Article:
August 24, 2005

Assassination - A Foreign Policy Tool?


On August 23, I appeared as a guest on Hardball with Chris Matthews to discuss Reverend Pat Robertson's remarks calling for American covert operatives to assassinate Venezuelan president Hugo Chavez. I am not a South American specialist - my comments focus on the use of assassination as a foreign policy tool.

Assassination has been against U.S. policy since it was specifically prohibited in an executive order signed by President Gerald Ford in 1976, again by executive order under President Jimmy Carter and then again with the current executive order in force EO 12333, singed by President Ronald Reagan in 1981. The law not only prohibits the United States government from conducting assassinations, it also prohibits conspiring, supporting, assisting, etc, anyone else from doing it. Oft-heard remarks such as "we'll have the Israelis do it" are nonsense.

The names that usually come up when discussing assassination in this context are Saddam Husayn and Usamah Bin Ladin.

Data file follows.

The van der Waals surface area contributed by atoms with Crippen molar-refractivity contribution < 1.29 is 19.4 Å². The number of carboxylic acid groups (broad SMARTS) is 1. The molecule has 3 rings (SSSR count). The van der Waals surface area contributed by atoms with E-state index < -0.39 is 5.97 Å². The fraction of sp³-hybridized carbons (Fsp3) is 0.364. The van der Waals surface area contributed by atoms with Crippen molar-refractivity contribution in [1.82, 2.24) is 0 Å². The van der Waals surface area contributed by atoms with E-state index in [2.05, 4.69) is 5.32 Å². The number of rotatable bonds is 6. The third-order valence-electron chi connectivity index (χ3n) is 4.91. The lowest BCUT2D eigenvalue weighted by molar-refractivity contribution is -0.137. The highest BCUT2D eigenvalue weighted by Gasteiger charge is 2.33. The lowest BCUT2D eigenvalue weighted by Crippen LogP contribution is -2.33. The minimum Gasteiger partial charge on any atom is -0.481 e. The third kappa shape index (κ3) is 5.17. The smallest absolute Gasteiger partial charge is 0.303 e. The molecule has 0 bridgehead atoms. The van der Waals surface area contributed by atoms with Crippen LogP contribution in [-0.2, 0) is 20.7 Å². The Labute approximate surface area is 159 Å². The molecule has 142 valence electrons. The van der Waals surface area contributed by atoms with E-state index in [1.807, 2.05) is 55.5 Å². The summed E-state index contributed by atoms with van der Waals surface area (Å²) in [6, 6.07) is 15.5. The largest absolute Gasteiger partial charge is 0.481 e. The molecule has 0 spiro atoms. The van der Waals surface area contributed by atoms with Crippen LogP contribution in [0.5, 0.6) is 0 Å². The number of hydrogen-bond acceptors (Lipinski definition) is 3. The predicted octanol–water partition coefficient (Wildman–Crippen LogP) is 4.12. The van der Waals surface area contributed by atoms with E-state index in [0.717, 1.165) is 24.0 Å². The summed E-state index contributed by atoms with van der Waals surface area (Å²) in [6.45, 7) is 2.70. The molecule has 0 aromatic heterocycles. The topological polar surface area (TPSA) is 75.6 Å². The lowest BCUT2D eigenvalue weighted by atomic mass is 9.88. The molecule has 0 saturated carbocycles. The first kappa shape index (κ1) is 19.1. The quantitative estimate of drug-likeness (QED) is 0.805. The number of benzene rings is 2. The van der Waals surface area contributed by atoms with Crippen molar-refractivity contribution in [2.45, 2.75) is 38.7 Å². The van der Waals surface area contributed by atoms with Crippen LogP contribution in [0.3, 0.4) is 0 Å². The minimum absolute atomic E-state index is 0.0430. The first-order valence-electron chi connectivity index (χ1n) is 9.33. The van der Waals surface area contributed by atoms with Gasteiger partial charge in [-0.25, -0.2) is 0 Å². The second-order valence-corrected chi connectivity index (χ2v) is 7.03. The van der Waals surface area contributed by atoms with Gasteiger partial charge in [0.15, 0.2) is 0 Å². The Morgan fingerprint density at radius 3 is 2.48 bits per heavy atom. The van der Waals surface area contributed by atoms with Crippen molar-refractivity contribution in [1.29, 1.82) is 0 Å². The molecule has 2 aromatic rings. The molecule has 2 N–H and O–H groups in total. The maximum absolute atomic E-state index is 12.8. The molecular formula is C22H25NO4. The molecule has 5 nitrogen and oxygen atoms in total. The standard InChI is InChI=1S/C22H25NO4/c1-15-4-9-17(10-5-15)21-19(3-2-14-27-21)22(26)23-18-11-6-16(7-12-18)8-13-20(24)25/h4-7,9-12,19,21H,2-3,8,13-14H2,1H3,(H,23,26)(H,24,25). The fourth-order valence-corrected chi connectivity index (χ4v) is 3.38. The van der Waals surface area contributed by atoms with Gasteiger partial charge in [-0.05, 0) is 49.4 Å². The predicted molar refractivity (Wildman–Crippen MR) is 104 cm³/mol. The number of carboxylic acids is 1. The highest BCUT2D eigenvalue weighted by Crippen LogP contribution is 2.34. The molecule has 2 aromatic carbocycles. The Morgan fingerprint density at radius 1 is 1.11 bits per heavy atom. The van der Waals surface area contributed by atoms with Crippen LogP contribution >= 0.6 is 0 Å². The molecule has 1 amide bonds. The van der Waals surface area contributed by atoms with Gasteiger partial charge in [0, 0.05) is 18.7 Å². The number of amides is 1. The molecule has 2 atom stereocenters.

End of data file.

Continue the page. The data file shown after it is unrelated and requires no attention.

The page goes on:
• Saddam Husayn
During war, the leader of country is the commander in chief of the armed forces and is considered a valid military target. In peacetime, he is not. In the 1990's, it was U.S. government policy to support organizations attempting to overthrow Saddam Husayn - this became the official public position of the government when President Bill Clinton signed the Iraq Liberation Act of 1998. How was Saddam to be treated under this act? At the time, U.S. intelligence agencies had to be careful not to cross the line - we could not support groups who were planning to kill Saddam, only those groups who agreed to take him into custody.
  • Usamah Bin Ladin
After the initiation of the Global War of Terror, Usamah Bin Ladin became a military target, the leader of hostile "armed forces" in a sense.

For more on the Hardball segment: